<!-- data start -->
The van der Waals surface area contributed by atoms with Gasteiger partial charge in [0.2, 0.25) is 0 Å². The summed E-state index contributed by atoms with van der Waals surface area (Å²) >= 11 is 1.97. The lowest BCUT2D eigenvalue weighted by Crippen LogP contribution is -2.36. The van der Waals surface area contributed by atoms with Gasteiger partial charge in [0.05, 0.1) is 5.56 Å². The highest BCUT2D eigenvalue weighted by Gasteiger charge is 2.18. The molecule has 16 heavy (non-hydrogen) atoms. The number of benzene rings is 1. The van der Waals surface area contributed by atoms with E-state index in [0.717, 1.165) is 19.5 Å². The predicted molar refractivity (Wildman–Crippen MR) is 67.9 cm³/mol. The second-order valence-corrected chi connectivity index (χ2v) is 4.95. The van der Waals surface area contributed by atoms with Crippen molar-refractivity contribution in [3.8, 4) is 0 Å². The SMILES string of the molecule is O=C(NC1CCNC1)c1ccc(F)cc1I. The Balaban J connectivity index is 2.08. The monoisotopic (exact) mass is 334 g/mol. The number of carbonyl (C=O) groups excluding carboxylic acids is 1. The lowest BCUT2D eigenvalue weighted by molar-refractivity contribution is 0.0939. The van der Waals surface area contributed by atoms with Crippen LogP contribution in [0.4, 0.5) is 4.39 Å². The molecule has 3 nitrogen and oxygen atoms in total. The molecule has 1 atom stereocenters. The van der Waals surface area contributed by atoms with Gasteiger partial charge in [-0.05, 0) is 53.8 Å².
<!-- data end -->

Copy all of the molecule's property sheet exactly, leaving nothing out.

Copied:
The van der Waals surface area contributed by atoms with Gasteiger partial charge in [0.2, 0.25) is 0 Å². The summed E-state index contributed by atoms with van der Waals surface area (Å²) >= 11 is 1.97. The lowest BCUT2D eigenvalue weighted by Crippen LogP contribution is -2.36. The van der Waals surface area contributed by atoms with Gasteiger partial charge in [0.05, 0.1) is 5.56 Å². The highest BCUT2D eigenvalue weighted by Gasteiger charge is 2.18. The molecule has 16 heavy (non-hydrogen) atoms. The number of benzene rings is 1. The van der Waals surface area contributed by atoms with E-state index in [0.717, 1.165) is 19.5 Å². The predicted molar refractivity (Wildman–Crippen MR) is 67.9 cm³/mol. The second-order valence-corrected chi connectivity index (χ2v) is 4.95. The van der Waals surface area contributed by atoms with Crippen molar-refractivity contribution in [3.8, 4) is 0 Å². The SMILES string of the molecule is O=C(NC1CCNC1)c1ccc(F)cc1I. The Balaban J connectivity index is 2.08. The monoisotopic (exact) mass is 334 g/mol. The number of carbonyl (C=O) groups excluding carboxylic acids is 1. The lowest BCUT2D eigenvalue weighted by molar-refractivity contribution is 0.0939. The van der Waals surface area contributed by atoms with Crippen LogP contribution in [0.4, 0.5) is 4.39 Å². The molecule has 3 nitrogen and oxygen atoms in total. The molecule has 1 atom stereocenters. The van der Waals surface area contributed by atoms with Gasteiger partial charge in [-0.05, 0) is 53.8 Å².